“THE COURT: Paragraph five?

“MR. MILLER: Yes, sir.

“THE COURT: That is ? what he has been denied in prison because of the hold on him?

“MR. MILLER: Yes, sir.

“THE COURT: I don’t ? you know, I would take judicial notice of that but I’d have to ? because that wouldn’t make one bit of difference.

“. . . .

“THE COURT: . . . So I’ll deny your motion for ? to dismiss on ? because of the delay and the new motions styled ‘Motion to Dismiss for Want of Speedy Trial,’ that motion is denied. . . .”

Any prejudicial effect that the delay may have had does not appear in the record, because the trial court denied Archer the opportunity to be heard. The defendant’s testimony, however, could have been sufficient to prove prejudice. In Ex parteSlaughter, 377 So.2d 632 (Ala. 1979), the State contended that because the defendant’s testimony was “self-serving and conjectural” it was insufficient to establish prejudice. This Court responded:

“We cannot agree. The petitioner took the initiative in alleging prejudice and in introducing evidence thereof. The State advanced no evidence to contradict petitioner’s assertions. We hold that such evidence, if uncontradicted, is sufficient to establish prejudice.”

377 So.2d at 634 (Ala. 1979).

Archer alleges the same type of prejudice as was found inEx parte Slaughter, where this Court found that a “hold” on the prisoner had created personal prejudice because it had adversely affected his consideration forPage 603
parole, participation in work release programs, etc. 377 So.2d at 633.

Similarly in Austin v. State, 562 So.2d 630
(Ala.Cr.App. 1989), the Court of Criminal Appeals held that the defendant had been prejudiced, based on his testimony that outstanding charges “prevented his parole, affected his inmate classification status, affected his work release eligibility, and affected the possibility that he could attend trade school.” 562 So.2d at 633. See also, Prince v. Alabama, 507 F.2d at 707 (detainer against the defendant had an adverse affect on his eligibility for rehabilitation and parole programs, his opportunity for employment on release from prison, and the possibility that he could have served concurrent sentences); and Steele v. State, 542 So.2d at 1311 (the detainer placed on the defendant caused him to lose a chance for early parole, to be eligible only for “medium custody,” and to lose the opportunity to serve his present sentence concurrently with one based on the outstanding charge).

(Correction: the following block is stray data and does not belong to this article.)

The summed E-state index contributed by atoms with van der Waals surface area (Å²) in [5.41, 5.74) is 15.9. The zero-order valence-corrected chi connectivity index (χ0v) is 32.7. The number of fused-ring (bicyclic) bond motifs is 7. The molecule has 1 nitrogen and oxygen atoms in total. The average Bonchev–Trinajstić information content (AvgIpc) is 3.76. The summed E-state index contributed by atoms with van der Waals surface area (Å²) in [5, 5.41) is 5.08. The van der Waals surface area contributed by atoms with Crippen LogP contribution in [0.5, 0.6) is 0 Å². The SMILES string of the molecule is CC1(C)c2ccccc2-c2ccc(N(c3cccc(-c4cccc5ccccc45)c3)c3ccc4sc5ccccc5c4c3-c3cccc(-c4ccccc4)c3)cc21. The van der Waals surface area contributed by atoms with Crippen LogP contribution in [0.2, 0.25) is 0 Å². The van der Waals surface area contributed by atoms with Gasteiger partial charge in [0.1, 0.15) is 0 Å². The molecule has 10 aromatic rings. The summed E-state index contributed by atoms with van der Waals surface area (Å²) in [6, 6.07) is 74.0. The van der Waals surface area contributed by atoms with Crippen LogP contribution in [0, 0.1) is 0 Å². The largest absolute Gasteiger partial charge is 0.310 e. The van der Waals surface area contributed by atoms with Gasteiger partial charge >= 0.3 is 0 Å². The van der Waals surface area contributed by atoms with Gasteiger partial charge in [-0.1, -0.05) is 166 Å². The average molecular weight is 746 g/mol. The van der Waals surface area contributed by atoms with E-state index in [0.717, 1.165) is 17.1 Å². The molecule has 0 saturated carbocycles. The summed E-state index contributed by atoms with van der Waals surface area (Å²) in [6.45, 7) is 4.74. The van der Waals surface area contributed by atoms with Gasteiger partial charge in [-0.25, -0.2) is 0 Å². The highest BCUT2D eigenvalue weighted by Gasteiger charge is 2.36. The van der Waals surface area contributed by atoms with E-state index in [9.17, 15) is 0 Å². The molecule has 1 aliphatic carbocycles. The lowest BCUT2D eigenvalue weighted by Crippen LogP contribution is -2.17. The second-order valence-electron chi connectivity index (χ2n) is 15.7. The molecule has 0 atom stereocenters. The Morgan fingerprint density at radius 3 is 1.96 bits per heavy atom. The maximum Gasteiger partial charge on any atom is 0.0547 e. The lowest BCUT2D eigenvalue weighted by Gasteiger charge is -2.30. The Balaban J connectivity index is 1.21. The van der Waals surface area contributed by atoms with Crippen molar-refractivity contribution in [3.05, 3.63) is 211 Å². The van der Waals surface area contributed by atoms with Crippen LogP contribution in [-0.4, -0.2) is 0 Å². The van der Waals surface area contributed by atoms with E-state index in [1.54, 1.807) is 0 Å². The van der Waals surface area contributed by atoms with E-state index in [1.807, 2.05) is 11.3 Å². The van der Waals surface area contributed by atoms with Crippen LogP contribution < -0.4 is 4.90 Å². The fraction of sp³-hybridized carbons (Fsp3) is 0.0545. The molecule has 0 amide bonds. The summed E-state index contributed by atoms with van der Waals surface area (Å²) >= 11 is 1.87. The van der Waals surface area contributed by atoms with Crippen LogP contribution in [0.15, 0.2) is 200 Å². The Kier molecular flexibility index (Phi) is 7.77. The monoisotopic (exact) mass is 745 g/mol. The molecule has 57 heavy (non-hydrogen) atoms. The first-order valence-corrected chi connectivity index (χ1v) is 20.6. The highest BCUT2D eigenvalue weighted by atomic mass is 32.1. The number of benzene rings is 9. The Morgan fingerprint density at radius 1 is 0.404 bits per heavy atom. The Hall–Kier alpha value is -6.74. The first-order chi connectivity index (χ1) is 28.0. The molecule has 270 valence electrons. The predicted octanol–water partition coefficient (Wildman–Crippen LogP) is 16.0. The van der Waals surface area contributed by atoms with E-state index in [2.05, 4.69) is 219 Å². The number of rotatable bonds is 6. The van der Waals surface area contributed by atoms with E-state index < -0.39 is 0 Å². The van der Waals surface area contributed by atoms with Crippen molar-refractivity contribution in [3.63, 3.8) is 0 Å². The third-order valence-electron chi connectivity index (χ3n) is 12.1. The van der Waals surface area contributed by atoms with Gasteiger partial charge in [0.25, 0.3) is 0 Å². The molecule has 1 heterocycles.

In this case, Archer was incarcerated in the West Jefferson Unit of the Alabama penitentiary system from August 1988 until the time of trial in January 1990. During this time, a “hold” was placed on him because of the outstanding robbery charge in Morgan County (i.e., the charge that resulted in the conviction now being reviewed). In his motion to dismiss, Archer said that this “hold” caused him to lose the right to be transferred to any other state holding unit; to receive early parole; to qualify for work release, the S.I.R. program, or the Prison Community Squad; to participate in a “Drug Free By Choice” program; and to get any passes. These factors may be sufficient to establish prejudice. Austin v. State, 562 So.2d at 633.

Archer took the initiative in alleging prejudice; however, the trial court failed to allow him to testify. We therefore hold that Archer was denied his right under Barker v. Wingo to present evidence as to how he may have been prejudiced by the denial of a speedy trial.

Because we have decided that Archer was denied his right, under Barker v. Wingo, to present evidence concerning how he was prejudiced, we do not reach a decision as to whether he was in fact denied a speedy trial. This case is, therefore, remanded to the Court of Criminal Appeals, with instructions to direct the trial court to conduct further hearings in which Archer will be allowed to testify as to any prejudice he may have suffered because of the delay in bringing his case to trial. The trial court shall make a due return of its findings to the Court of Criminal Appeals, which shall then make a return to this Court.